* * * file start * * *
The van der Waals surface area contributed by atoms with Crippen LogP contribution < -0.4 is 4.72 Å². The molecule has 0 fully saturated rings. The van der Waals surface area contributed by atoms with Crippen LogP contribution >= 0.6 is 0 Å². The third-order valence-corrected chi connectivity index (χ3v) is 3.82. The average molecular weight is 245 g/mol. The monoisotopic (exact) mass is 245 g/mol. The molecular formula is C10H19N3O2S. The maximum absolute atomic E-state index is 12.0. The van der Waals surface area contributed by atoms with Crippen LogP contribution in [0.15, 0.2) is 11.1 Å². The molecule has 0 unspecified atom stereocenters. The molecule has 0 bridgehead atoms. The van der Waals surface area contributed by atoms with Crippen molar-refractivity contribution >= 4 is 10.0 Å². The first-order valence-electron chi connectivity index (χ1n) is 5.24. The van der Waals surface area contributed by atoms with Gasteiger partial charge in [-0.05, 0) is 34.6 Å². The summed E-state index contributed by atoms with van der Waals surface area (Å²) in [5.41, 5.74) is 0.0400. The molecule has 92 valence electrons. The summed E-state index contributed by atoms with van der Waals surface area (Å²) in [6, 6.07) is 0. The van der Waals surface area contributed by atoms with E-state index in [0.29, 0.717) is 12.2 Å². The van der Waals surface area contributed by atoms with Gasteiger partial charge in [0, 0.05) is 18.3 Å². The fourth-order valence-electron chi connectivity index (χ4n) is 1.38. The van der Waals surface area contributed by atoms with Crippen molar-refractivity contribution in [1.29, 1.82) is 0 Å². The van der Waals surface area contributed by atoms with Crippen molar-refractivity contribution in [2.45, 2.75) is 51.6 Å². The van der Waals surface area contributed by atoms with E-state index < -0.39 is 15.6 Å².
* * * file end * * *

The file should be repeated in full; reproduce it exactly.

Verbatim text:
The van der Waals surface area contributed by atoms with Crippen LogP contribution < -0.4 is 4.72 Å². The molecule has 0 fully saturated rings. The van der Waals surface area contributed by atoms with Crippen LogP contribution >= 0.6 is 0 Å². The third-order valence-corrected chi connectivity index (χ3v) is 3.82. The average molecular weight is 245 g/mol. The monoisotopic (exact) mass is 245 g/mol. The molecular formula is C10H19N3O2S. The maximum absolute atomic E-state index is 12.0. The van der Waals surface area contributed by atoms with Crippen LogP contribution in [0.15, 0.2) is 11.1 Å². The molecule has 0 unspecified atom stereocenters. The molecule has 0 bridgehead atoms. The van der Waals surface area contributed by atoms with Crippen molar-refractivity contribution >= 4 is 10.0 Å². The first-order valence-electron chi connectivity index (χ1n) is 5.24. The van der Waals surface area contributed by atoms with Gasteiger partial charge in [-0.05, 0) is 34.6 Å². The summed E-state index contributed by atoms with van der Waals surface area (Å²) in [5.41, 5.74) is 0.0400. The molecule has 92 valence electrons. The summed E-state index contributed by atoms with van der Waals surface area (Å²) in [6, 6.07) is 0. The van der Waals surface area contributed by atoms with E-state index in [0.29, 0.717) is 12.2 Å². The van der Waals surface area contributed by atoms with Gasteiger partial charge in [0, 0.05) is 18.3 Å². The fourth-order valence-electron chi connectivity index (χ4n) is 1.38. The van der Waals surface area contributed by atoms with Crippen molar-refractivity contribution in [1.29, 1.82) is 0 Å². The van der Waals surface area contributed by atoms with Crippen molar-refractivity contribution in [2.45, 2.75) is 51.6 Å². The van der Waals surface area contributed by atoms with E-state index < -0.39 is 15.6 Å².